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Staff threatened to jump in protest at Xbox plant

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Scores of workers at the Foxconn factory in Wuhan, China, threatened mass suicide during a protest last week.

Foxconn - which makes a good chunk of the world's tech gear - said that the dispute began after staff were told they would be transferred to another business unit due to a shift in production lines. The electronics manufacturing goliath said that 45 employees decided to voluntarily resign while the rest opted to keep their jobs.

However, a report in Taiwanese newspaper Want China Times alleged that it was instead a pay dispute that led to 300 workers threatening to jump from the top of a factory's roof.

The paper claimed that Foxconn had refused to give employees a rise on 2 January and told workers that they could leave, if they wished, with a month's wages as severance pay. Staff who chose to quit and take compensation allegedly found out a day later that Foxconn bosses had changed their mind, leaving the departing employees out of work and out of pocket – prompting them to hold the protest. Photos of the demonstration can be found on Weibo.

The angry workers were only persuaded to back down from their suicide threat by the Major of Wuhan, who told them to leave the roof at 9pm after hours of negotiation, according to the newspaper accounts.

"The incident was successfully and peacefully resolved later that morning after discussions between the workers, local Foxconn officials and representatives from the local government," the company said in a canned statement.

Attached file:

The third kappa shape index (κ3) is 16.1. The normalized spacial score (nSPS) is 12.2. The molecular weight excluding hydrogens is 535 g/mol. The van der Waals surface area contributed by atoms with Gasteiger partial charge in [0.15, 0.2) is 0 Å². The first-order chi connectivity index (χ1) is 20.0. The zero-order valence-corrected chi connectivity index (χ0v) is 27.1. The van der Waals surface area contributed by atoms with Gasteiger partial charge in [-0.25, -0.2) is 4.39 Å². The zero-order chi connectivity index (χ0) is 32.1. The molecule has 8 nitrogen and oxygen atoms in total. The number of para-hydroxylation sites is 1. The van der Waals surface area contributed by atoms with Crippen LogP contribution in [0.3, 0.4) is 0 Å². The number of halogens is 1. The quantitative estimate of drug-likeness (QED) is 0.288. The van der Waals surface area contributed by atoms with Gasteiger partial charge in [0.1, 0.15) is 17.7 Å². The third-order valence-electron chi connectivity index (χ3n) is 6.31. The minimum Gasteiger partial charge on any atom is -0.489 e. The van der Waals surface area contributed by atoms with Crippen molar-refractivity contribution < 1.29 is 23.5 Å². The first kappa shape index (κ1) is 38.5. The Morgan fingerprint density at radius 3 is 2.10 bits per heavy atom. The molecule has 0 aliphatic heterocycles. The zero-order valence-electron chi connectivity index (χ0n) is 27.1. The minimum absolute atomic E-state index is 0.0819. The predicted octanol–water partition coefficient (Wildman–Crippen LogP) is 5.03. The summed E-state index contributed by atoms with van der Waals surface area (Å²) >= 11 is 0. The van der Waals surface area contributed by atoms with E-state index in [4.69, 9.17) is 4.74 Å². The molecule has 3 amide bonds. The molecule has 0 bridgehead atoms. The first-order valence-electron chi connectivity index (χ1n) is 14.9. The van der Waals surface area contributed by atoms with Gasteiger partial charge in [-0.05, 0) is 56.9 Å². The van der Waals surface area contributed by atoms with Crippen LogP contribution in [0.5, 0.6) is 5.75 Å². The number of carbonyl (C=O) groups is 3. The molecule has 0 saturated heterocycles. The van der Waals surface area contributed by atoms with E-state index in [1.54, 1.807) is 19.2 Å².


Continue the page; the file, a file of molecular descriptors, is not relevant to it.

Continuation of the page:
According to the Chinese news site RecordChina, the Foxconn factory, located in the capital of Hubei province, makes Xbox parts for Microsoft; the walk-out caused the production of the XBox 360 to be suspended for several hours, it is understood.

Microsoft has yet to confirm which products are manufactured in the plant, although it did send the Reg this statement:

Microsoft takes working conditions in the factories that manufacture its products very seriously, and we are currently investigating this issue. We have a stringent Vendor Code of Conduct that spells out our expectations, and we monitor working conditions closely on an ongoing basis and address issues as they emerge. Microsoft is committed to the fair treatment and safety of workers employed by our vendors, and to ensuring conformance with Microsoft policy.

There are various accounts of the suicide threat: Record China suggests that only 100 people took part in the threatened death jump. Complaints levelled against Foxconn over the years include long hours, low pay and poor working conditions.

However Foxconn stressed in a statement to the Reg that the welfare of its workers is paramount:

We can confirm that early in the morning on 4 January, approximately 150 employees at our Wuhan campus staged a workplace incident following the communication to them of our company’s decision to transfer all employees in their business unit to another business unit within that campus due to a shift in production lines. The incident was successfully and peacefully resolved later that morning after discussions between the workers, local Foxconn officials and representatives from the local government, including the labor department. As part of the agreement between Foxconn and the employees in question, 45 of those employees chose to resign from the company under the terms of a voluntary resignation agreement and the remaining employees chose to remain as Foxconn employees.

The welfare of our employees is our top priority and we are committed to ensuring that all employees are treated fairly and that their rights are fully protected. The operational changes that were the basis for this incident are being carried out in accordance with all relevant laws and regulations.

®

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